Getting into the car buying process can be a bit overwhelming. It can be hard to find the right vehicle at the right price, especially if you’ve been bouncing around from dealer to dealer. To make things easier for you, below are some tips to use when trying to buy a car on a tight budget.
1. Try To Avoid Buying New Vehicles
Although most love the smell of a new car, buying one is usually not good. Most new cars lose around 25% of their value within weeks of being driven off the lot. So buying or leasing a vehicle that has a few miles on it can save you money in the long run. Most used cars are inspected and tested to make sure they meet the standards set by their manufacturer. These vehicles also come with a manufacturer’s extended warranty.
Consider refinancing your current car if large monthly payments make you consider a different vehicle. According to Lantern by SoFi, you can “refinance your car loan and lower your monthly payments.” SoFi will help you get multiple loans offers to compare. When you refinance an auto loan, you will save time and money.
2. Avoid Trading Your Car In
Most people trade in their old car to let someone else buy it. However, it’s a risky move. But, like any business, a dealership wants to make money. To achieve this, they need to purchase a significantly discounted vehicle.
Today, numerous websites allow people to sell their cars privately. So before you sell your vehicle, check its current value with Kelly Blue Book. This tool will enable you to get a good idea of the car’s worth.
3. Avoid Financing With A Dealership
Most of the time, ads for car financing that sound too good to be accurate are usually not very credible. They typically require a substantial down payment and have high-interest rates. If you’re not satisfied with the loan terms, consider getting a loan at a lower rate from another lender. So before you go through with the transaction, make sure that you have a good credit score and can handle the monthly payments.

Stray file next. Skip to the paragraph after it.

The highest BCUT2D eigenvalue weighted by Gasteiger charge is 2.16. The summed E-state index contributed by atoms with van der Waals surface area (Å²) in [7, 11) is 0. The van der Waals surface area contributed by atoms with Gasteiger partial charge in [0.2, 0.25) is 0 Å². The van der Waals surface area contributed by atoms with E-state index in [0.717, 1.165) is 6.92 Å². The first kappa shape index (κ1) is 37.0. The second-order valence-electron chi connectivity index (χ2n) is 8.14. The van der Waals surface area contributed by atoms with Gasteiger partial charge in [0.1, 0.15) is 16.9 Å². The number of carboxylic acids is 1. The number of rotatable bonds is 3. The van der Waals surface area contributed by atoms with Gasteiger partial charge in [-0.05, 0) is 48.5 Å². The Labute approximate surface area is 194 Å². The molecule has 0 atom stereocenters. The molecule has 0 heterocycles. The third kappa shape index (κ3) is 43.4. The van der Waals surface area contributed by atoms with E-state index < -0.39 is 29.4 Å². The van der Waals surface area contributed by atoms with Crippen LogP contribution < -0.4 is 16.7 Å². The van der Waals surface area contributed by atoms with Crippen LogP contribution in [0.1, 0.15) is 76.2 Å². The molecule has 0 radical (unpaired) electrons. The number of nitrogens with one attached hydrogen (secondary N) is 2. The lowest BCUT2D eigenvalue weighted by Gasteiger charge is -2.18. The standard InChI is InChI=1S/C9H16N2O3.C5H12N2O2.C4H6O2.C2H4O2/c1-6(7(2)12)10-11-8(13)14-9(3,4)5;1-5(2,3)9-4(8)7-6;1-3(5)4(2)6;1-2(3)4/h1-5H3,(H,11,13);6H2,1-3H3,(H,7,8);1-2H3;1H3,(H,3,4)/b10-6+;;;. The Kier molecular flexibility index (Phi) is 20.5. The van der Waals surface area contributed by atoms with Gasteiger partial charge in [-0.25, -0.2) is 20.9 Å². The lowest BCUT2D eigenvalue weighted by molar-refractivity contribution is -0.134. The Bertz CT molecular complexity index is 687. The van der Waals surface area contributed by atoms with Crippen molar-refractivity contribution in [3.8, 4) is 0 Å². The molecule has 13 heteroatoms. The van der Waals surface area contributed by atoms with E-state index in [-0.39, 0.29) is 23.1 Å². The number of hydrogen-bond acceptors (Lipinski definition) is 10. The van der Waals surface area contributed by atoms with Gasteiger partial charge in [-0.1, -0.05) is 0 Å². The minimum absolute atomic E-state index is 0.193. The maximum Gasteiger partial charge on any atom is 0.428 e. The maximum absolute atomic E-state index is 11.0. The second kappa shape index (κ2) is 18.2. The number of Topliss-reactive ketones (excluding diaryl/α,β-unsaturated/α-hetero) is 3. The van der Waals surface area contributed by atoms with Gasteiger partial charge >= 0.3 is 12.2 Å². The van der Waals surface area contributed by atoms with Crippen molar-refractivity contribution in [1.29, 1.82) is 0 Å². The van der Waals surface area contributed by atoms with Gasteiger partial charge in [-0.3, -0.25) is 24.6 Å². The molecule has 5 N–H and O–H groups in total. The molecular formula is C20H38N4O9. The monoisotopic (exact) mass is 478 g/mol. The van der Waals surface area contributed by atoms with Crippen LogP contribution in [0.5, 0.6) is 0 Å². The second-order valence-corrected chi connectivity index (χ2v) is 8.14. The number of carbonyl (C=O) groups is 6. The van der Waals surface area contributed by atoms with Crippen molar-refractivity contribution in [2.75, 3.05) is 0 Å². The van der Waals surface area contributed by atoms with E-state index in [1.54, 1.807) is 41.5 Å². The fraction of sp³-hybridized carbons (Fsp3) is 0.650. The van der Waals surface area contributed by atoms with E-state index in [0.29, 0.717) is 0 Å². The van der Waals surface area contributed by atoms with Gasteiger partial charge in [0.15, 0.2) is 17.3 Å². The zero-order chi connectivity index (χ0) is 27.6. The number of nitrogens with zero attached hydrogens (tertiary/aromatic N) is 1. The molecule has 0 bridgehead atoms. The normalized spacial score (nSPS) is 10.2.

4. Determine Your Budget
Before you start shopping around, you must sit down and determine how much money you can afford to spend on a car. Some sources suggest that you should only spend approximately 15% of your income on car payments. For example, a car loan calculator can help you determine how much you can afford each month.
Aside from the price of the car, it would help if you also considered the various expenses associated with owning a vehicle. One of these is car insurance. Doing some research can help you save money on your policy. In addition, various websites allow users to compare insurance rates for free.
Despite how uncomfortable it is for some people, negotiating is part of the job of a car dealer. So before you visit the dealership, do your research on the vehicle’s market value in your area. It would help if you also decided on a price that’s the maximum amount you’re willing to pay for the car.
According to Edmunds, a used car dealer usually makes around 20% profit from the sale of the vehicle. Generally, it would help if you offered a lower price than the asking price to get a counteroffer.
Buying a new vehicle on a tight budget is feasible if you do your diligence. Before buying a car, check the vehicle’s history report on AutoCheck or Carfax. This tool will provide detailed information about the car’s previous ownership history.
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